Mutual fund Strategy: Time to invest in accrual and short-term bond funds

The RBI in its bi-monthly policy review yesterday kept the repo rate unchanged at 6% and continued with the neutral stance.

The investors should stay away from long term bond funds and go for accrual funds and short term funds.

Here is what experts say :

Amit Tripathi, CIO – Fixed Income Investments, Reliance Mutual Fund

The tone in the policy was very balanced. The RBI is more focused on medium term drivers of growth and inflation, and wants to support the nascent recovery. The markets are pricing in many risks that RBI highlighted in its policy. Given RBI’s pragmatic approach and current market levels, one can expect some near term stability in bond yields, which have been very volatile of late.

The overall macro resilience of the economy remains high. However, we are clearly no longer in a rate easing cycle. Investors should prefer moderate duration portfolios with reasonable carry (accrual) for the bulk of their fixed income allocations.

R.Sivakumar, Head-Fixed Income, Axis Mutual Fund

We expect long bond yields to be range bound. However, the lack of a negative is not a positive, and even at current levels, we do not see value in long bonds given the duration risk involved.

Short rates have also sold off in recent months, with the 1-year certificate of deposit now yielding about 7.5% (compared to 6.5% in November). The entire short end of the curve (1-5 years) now appears to have “overpriced” the risk of tight liquidity and RBI policy stance. We see better value in this segment. Moreover, as the broad macro economy improves, we are also seeing improvement in corporate earnings, which is positive for corporate bonds – especially in the non-AAA space.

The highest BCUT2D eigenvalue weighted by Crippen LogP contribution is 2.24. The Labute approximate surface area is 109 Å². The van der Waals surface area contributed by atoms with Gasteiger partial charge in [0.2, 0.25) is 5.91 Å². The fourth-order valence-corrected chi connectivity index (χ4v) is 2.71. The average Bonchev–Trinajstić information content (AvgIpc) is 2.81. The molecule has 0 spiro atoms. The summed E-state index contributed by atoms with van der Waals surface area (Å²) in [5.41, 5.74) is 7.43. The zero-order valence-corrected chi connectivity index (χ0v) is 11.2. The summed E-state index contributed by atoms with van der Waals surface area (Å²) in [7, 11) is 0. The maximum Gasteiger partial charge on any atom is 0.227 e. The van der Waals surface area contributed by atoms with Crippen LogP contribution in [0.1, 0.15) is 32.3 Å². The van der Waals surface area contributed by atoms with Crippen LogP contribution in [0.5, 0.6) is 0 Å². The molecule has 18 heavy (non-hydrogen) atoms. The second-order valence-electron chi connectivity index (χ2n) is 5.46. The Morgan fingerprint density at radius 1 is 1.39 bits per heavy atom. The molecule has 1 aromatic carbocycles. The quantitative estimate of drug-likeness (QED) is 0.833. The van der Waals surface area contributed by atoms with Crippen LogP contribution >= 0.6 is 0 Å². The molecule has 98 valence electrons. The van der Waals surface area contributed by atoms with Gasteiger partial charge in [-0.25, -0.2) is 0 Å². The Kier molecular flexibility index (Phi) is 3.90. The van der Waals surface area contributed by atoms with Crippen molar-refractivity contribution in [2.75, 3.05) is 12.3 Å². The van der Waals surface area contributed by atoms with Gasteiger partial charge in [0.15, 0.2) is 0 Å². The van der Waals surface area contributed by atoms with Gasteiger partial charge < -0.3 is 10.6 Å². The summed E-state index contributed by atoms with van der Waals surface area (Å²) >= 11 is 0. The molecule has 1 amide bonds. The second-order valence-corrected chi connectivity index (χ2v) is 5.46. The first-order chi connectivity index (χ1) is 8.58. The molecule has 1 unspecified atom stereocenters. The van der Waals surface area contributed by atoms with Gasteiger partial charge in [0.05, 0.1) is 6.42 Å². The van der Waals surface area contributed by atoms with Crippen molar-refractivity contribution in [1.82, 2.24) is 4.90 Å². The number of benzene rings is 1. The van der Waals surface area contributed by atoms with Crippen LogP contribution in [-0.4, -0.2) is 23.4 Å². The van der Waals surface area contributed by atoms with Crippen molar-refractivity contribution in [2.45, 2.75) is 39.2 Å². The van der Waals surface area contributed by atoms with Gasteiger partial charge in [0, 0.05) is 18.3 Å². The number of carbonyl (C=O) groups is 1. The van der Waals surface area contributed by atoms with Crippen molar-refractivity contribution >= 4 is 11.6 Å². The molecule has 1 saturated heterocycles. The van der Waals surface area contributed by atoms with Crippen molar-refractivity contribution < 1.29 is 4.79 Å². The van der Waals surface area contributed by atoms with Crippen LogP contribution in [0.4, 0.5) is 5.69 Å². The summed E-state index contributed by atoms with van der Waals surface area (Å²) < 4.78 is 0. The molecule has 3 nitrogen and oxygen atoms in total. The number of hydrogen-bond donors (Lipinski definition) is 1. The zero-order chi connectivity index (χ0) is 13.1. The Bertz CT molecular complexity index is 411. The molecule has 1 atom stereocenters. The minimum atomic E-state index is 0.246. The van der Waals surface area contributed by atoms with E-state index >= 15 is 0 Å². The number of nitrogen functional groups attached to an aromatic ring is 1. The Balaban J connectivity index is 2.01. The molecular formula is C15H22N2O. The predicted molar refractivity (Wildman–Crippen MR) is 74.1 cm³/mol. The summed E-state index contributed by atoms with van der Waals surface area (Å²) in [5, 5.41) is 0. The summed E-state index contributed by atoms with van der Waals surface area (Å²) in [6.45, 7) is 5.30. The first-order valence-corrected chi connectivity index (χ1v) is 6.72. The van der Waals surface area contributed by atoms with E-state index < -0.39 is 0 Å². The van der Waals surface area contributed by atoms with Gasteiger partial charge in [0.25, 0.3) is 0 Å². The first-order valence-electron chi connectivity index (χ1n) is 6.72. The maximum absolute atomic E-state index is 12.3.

Investors with a medium term holding horizon should look to short and medium term funds, while those with a short-term holding period should consider liquid and ultra-short funds.

Debt market

Pankaj Sharma, CIO- Fixed Income, DSP BlackRock Mutual Fund

In lines with market expectations, RBI has kept rates unchanged and maintained the neutral stance. The status quo on rates and a neutral stance indeed reflect a repeat of the balanced tone as witnessed in the December MPC. That said, we believe that macro variables have moved towards the negative territory over the past 2 months as factors like crude oil, yields in developed markets moving higher, fiscal slippage on the domestic front and prospects of change in MSP mechanism do not augur well for interest rates to head lower.

Hence, we maintain a bias for reversal in the interest rate stance sooner than later. Bond yields have been pricing the same and this policy for now will resist hardening of yields from current levels.

From a market perspective, the outcome of the policy is in line with market expectations and hence the immediate reaction is relatively muted.

Lakshmi Iyer, CIO (Debt), Kotak Mutual Fund

The bond markets in India have been witnessing significant volatility lately. The 10-year G – sec yield has risen from the low of 6.37 percent in the month of Jan 2017 to 7.52 percent as of date.

By any count, this is a major bear grip on the market. The bond market has been wary on two counts — One is the rising CPI inflation and the second is the slipping fiscal deficit.